Reeves' 'Ready to Work' Plan Caps Tuition for Some, Adds K-12 Coding | Jackson Free Press | Jackson, MS

Reeves' 'Ready to Work' Plan Caps Tuition for Some, Adds K-12 Coding

Mississippi Lt. Gov. Tate Reeves speaks with Jones College President Jesse Smith (right) at the school's campus moments after unveiling a $100 million plan to "modernize" Mississippi's workforce.

Mississippi Lt. Gov. Tate Reeves speaks with Jones College President Jesse Smith (right) at the school's campus moments after unveiling a $100 million plan to "modernize" Mississippi's workforce. Photo by Ashton Pittman.

ELLISVILLE, Miss.—In front of a crowd of enthusiastic college educators, Mississippi Lt. Gov. Tate Reeves announced his plan to make Mississippi a "Ready to Work" state. It includes $75 million for career-training programs at colleges, would cap college-tuition costs for some students pursuing bachelor's degrees, and bring computer-science classes to K-12 classrooms across the state.

"We need the next generation of Mississippi workers to be equipped to take on any job," the Republican candidate for governor told the crowd at Jones College on Tuesday. "With the right training, I believe Mississippians could do that job."

The proposal would involve a $100-million state investment, including $1 million to help high-school students earn more college credits and industry credentials; $20 million "to help families get up on their feet and ready to work by dealing with many of the issues that our neighbors face today like childcare and transportation"; and $1.5 million to bring more computer science classes to K-12 schools.

'Ready to Work'

The candidate's plan would make Mississippi eligible for grants under the federal Ready to Work initiative, which helps long-term unemployed people gain job training skills for employment. It involves collaborations between employers, nonprofit organizations and federal job training programs.

Reeves' proposal would help localities across the state earn Ready to Work certification, he said. Mississippi's sister state to the east, Alabama, already has a Ready to Work program, which its community college system operates.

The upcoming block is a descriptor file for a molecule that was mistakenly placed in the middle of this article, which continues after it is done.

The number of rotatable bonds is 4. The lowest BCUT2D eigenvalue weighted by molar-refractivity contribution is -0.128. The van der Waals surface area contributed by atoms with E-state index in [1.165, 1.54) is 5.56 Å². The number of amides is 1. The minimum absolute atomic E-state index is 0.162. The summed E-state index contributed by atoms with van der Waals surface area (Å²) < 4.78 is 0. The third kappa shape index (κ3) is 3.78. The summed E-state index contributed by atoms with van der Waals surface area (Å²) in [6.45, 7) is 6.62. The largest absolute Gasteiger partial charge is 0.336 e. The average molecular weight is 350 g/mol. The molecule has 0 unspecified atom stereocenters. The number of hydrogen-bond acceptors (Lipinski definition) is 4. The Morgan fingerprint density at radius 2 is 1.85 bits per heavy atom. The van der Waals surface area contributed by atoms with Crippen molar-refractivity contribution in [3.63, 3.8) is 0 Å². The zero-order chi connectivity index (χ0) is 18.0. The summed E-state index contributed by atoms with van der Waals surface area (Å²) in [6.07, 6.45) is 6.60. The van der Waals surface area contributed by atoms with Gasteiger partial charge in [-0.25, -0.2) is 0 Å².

"We must shift our approach to today's changing landscape," he said. "We need to prepare our children for the future by exposing every Mississippi student to computer science or coding courses by graduation."

The program, he said, would help Mississippians "find a calling," and "not just a job."

"Work is good," he said. "It's good for your family. It's good for your state. Work is good for the soul. I want everyone in Mississippi to have a chance for an honest job and good pay. In order for that to happen, we need to make Mississippi a ready-to-work state."

The state would also use the proposed funds to help cap college tuition at $20,000 for students pursuing bachelor's degrees in "high growth" industries, he said, though he did not specify which ones.

Making sure people across the state are connected to technology and have access to the internet, the lieutenant governor said, is an important step.

Mississippi Speaker Touts Rural Broadband Law, But Questions Remain

When Mississippi House Speaker Philip Gunn began looking at ways to solve the lack of high-speed broadband access that plagues much of rural Mississippi last summer, he turned to utility companies to understand the problem.

"Two hundred years ago, people located along rivers and waters," Reeves said. "One hundred years ago, people were locating in areas along the railroad tracks. Today, people are only locating to areas where there is adequate connectivity. We as a state have to understand that, and we have to be prepared for it. And we have to invest."

In January, Gov. Phil Bryant signed the Mississippi Broadband Enabling Act, which the Senate passed under Reeves' leadership. The law's backers say it will increase broadband access in rural areas by allowing the state's 25 electric cooperatives to offer high-speed internet to their customers. Results could be years away, though, critics say.

'We've Been So Fiscally Responsible'